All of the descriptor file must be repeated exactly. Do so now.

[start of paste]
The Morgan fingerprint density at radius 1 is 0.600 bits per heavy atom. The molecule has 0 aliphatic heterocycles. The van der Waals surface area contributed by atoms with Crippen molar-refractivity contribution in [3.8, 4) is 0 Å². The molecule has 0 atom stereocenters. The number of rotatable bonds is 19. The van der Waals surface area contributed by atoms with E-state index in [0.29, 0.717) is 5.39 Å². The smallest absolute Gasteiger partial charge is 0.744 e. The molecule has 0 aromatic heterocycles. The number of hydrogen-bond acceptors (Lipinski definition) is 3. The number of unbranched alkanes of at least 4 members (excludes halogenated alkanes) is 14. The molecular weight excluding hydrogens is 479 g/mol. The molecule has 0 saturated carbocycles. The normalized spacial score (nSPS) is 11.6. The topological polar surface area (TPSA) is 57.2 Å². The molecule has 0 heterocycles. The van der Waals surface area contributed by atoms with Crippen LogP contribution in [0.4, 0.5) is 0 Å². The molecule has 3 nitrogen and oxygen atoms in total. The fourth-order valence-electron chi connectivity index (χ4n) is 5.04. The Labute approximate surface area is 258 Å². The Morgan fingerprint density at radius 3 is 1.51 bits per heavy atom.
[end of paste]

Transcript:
The Morgan fingerprint density at radius 1 is 0.600 bits per heavy atom. The molecule has 0 aliphatic heterocycles. The van der Waals surface area contributed by atoms with Crippen molar-refractivity contribution in [3.8, 4) is 0 Å². The molecule has 0 atom stereocenters. The number of rotatable bonds is 19. The van der Waals surface area contributed by atoms with E-state index in [0.29, 0.717) is 5.39 Å². The smallest absolute Gasteiger partial charge is 0.744 e. The molecule has 0 aromatic heterocycles. The number of hydrogen-bond acceptors (Lipinski definition) is 3. The number of unbranched alkanes of at least 4 members (excludes halogenated alkanes) is 14. The molecular weight excluding hydrogens is 479 g/mol. The molecule has 0 saturated carbocycles. The normalized spacial score (nSPS) is 11.6. The topological polar surface area (TPSA) is 57.2 Å². The molecule has 0 heterocycles. The van der Waals surface area contributed by atoms with Crippen LogP contribution in [0.4, 0.5) is 0 Å². The molecule has 3 nitrogen and oxygen atoms in total. The fourth-order valence-electron chi connectivity index (χ4n) is 5.04. The Labute approximate surface area is 258 Å². The Morgan fingerprint density at radius 3 is 1.51 bits per heavy atom.